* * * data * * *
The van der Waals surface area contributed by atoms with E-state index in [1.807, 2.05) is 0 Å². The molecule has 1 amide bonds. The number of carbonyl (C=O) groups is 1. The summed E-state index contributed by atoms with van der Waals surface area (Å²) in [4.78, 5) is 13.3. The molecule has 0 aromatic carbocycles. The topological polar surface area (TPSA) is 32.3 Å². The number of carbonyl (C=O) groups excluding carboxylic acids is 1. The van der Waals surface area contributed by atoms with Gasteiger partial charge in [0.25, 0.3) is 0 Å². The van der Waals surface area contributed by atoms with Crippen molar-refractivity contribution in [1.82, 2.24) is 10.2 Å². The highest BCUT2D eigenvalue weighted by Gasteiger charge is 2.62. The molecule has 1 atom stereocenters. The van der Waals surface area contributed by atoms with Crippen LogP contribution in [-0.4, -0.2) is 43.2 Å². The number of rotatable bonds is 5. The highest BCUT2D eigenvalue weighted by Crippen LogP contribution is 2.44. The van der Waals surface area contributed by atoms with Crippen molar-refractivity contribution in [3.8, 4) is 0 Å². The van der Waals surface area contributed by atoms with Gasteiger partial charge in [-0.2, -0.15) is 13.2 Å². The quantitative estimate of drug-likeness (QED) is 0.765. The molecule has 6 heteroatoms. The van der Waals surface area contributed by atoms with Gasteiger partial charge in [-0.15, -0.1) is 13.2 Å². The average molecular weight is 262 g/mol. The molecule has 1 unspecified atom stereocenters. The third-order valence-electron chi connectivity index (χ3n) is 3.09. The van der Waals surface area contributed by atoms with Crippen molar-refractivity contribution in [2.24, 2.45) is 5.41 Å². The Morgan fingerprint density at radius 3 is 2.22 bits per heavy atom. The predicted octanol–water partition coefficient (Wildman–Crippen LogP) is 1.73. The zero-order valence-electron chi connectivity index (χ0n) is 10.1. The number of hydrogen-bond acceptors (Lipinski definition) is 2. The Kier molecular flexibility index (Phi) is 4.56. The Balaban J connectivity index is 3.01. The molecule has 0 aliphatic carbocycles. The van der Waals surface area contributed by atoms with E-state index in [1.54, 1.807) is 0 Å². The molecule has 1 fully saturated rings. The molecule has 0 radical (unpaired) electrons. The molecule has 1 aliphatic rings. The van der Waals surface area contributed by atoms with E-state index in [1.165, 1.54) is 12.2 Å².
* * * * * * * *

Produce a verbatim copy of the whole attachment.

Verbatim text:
The van der Waals surface area contributed by atoms with E-state index in [1.807, 2.05) is 0 Å². The molecule has 1 amide bonds. The number of carbonyl (C=O) groups is 1. The summed E-state index contributed by atoms with van der Waals surface area (Å²) in [4.78, 5) is 13.3. The molecule has 0 aromatic carbocycles. The topological polar surface area (TPSA) is 32.3 Å². The number of carbonyl (C=O) groups excluding carboxylic acids is 1. The van der Waals surface area contributed by atoms with Gasteiger partial charge in [0.25, 0.3) is 0 Å². The van der Waals surface area contributed by atoms with Crippen molar-refractivity contribution in [1.82, 2.24) is 10.2 Å². The highest BCUT2D eigenvalue weighted by Gasteiger charge is 2.62. The molecule has 1 atom stereocenters. The van der Waals surface area contributed by atoms with Crippen LogP contribution in [-0.4, -0.2) is 43.2 Å². The number of rotatable bonds is 5. The highest BCUT2D eigenvalue weighted by Crippen LogP contribution is 2.44. The van der Waals surface area contributed by atoms with Crippen molar-refractivity contribution in [3.8, 4) is 0 Å². The van der Waals surface area contributed by atoms with Gasteiger partial charge in [-0.2, -0.15) is 13.2 Å². The quantitative estimate of drug-likeness (QED) is 0.765. The molecule has 6 heteroatoms. The van der Waals surface area contributed by atoms with Gasteiger partial charge in [-0.15, -0.1) is 13.2 Å². The average molecular weight is 262 g/mol. The molecule has 1 unspecified atom stereocenters. The third-order valence-electron chi connectivity index (χ3n) is 3.09. The van der Waals surface area contributed by atoms with Crippen molar-refractivity contribution in [2.24, 2.45) is 5.41 Å². The Morgan fingerprint density at radius 3 is 2.22 bits per heavy atom. The predicted octanol–water partition coefficient (Wildman–Crippen LogP) is 1.73. The zero-order valence-electron chi connectivity index (χ0n) is 10.1. The number of hydrogen-bond acceptors (Lipinski definition) is 2. The Kier molecular flexibility index (Phi) is 4.56. The Balaban J connectivity index is 3.01. The molecule has 0 aliphatic carbocycles. The van der Waals surface area contributed by atoms with E-state index in [1.54, 1.807) is 0 Å². The molecule has 1 fully saturated rings. The molecule has 0 radical (unpaired) electrons. The molecule has 1 aliphatic rings. The van der Waals surface area contributed by atoms with E-state index in [1.165, 1.54) is 12.2 Å².